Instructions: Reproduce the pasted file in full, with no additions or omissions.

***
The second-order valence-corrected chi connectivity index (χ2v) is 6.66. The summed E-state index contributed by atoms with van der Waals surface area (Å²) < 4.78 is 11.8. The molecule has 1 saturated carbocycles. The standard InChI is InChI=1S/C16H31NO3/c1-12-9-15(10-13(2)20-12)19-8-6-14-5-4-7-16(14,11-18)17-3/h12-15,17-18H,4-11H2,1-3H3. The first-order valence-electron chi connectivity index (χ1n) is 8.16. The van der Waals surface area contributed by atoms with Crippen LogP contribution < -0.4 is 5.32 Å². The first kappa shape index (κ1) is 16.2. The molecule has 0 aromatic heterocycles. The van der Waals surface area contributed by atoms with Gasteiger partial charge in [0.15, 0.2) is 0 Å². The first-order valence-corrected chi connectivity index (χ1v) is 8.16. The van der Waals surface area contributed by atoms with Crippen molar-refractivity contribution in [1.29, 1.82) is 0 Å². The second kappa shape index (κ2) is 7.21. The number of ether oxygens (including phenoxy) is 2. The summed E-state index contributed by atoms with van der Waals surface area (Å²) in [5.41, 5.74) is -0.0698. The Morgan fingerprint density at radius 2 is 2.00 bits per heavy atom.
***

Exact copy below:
The second-order valence-corrected chi connectivity index (χ2v) is 6.66. The summed E-state index contributed by atoms with van der Waals surface area (Å²) < 4.78 is 11.8. The molecule has 1 saturated carbocycles. The standard InChI is InChI=1S/C16H31NO3/c1-12-9-15(10-13(2)20-12)19-8-6-14-5-4-7-16(14,11-18)17-3/h12-15,17-18H,4-11H2,1-3H3. The first-order valence-electron chi connectivity index (χ1n) is 8.16. The van der Waals surface area contributed by atoms with Crippen LogP contribution < -0.4 is 5.32 Å². The first kappa shape index (κ1) is 16.2. The molecule has 0 aromatic heterocycles. The van der Waals surface area contributed by atoms with Gasteiger partial charge in [0.15, 0.2) is 0 Å². The first-order valence-corrected chi connectivity index (χ1v) is 8.16. The van der Waals surface area contributed by atoms with Crippen molar-refractivity contribution in [1.29, 1.82) is 0 Å². The second kappa shape index (κ2) is 7.21. The number of ether oxygens (including phenoxy) is 2. The summed E-state index contributed by atoms with van der Waals surface area (Å²) in [5.41, 5.74) is -0.0698. The Morgan fingerprint density at radius 2 is 2.00 bits per heavy atom.